One of the benefits of two-wheeling on long trips is that I get to ponder for miles with few distractions. Sure, there are plenty of things to pay attention to (Van Wort, Kan., for instance, does NOT have gas and you will not make it to the next town) but there’s nothing quite like “quiet time” with nothing but the road and the roar to keep you company.
While on a 2,300-mile visit to the Blau Quality Deer Management Ranch in rural Wisconsin, I began to notice how much I enjoyed not having a bunch of other bikers to coordinate with. Sure, I sometimes like to join a thundering herd but when I’m riding with a self-imposed goal of 1,000 miles in a day, I don’t want to be limited by someone else’s fuel or bladder capacity. And there are rides where keeping up with the herd means I miss out on the sights I want to see. (Have you ever actually stopped to read those roadside historical markers?)
The bottom line: I like to ride my own ride.
As a consultant to plumbing contractors, I’m frequently asked about what the “other guys” are doing. What do the “other guys” charge? How much are the “other guys” spending on marketing? What do they pay their techs? What’s the ratio of warm bodies in the office to producers in the field? I suppose I could rattle off some sort of simplified ratio and tell my clients to aim for it, but much of the time, a simplistic answer like that wouldn’t be doing my clients a decent service. Although there are some basic rules of the road, everybody needs to ride their own ride.
Selling Price Vs. Profits: A frequent question is, “How much do the other guys charge?” My frequent answer is, “How much water is in a bucket?” The rules of the road are that no matter what, your price must be one that’s profitable for your business. Beyond that, I’ve found that the proper selling price is more a function of believing in the price than it is of calculating the right price.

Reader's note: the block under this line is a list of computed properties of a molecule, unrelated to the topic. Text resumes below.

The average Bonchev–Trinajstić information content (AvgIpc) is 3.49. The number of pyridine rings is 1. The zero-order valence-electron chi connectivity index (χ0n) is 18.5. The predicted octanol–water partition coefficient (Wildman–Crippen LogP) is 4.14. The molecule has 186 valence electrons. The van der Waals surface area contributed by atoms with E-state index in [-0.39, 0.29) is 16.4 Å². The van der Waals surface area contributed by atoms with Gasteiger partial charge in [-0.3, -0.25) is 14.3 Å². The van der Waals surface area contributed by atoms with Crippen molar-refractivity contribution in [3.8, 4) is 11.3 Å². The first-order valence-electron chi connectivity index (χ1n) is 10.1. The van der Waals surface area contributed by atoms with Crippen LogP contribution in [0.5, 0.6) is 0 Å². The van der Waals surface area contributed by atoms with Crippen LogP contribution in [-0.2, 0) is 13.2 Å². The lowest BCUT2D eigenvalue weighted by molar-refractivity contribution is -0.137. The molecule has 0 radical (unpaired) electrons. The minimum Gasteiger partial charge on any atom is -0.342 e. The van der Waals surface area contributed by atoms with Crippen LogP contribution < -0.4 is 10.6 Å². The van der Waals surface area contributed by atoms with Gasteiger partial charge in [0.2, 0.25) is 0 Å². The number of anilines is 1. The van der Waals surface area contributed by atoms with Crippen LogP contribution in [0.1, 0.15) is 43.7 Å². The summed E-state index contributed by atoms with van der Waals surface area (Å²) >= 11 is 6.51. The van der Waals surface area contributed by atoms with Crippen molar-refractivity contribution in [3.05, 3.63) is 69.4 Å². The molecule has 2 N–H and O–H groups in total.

For example, if I’m doing sales training for Company A, we may be selling a plain toilet for $700 installed. The plumber I’m coaching may have no problem with the price and we can sell them all day long. Across town, however, I could be doing the same coaching gig for Company B. But the B Team thinks that $500 is too much to charge for a standard toilet. They would face quite a challenge trying to charge $700 for it simply because the plumber is not convinced that the price is right.
The toilets are the same. The customer demographics are the same and the customer satisfaction is very likely going to be the same. So, who has the right price?
But is the selling price the big issue or is it the profits that really matter? What if Company B is netting 30 percent on every $500 job, while Company A only makes 10 percent? That means that the B Team is pocketing more than twice the profit dollars from their $500 sale as the A Team nets from their $700 sale. Now, who has the best price?
But there’s more - oh my! Let’s say that the reason Company A is only netting 10 percent is due to the fact that it pays its plumbers more, including a nice health plan, retirement, ongoing training, nicer trucks, maybe even an apprentice in every rig. Now, who has the better company?
Or, what if Company A lacks commitment to customer service? Instead of earning referrals from happy customers, it has to spend hundreds of dollars for each new customer. Now, in spite of its higher prices, the company still can’t make a decent profit.
In other words, bragging rights for the highest-priced toilet in town isn’t the whole tale. But neither is a high profit percentage. Each contractor has to find a ride that works best for him.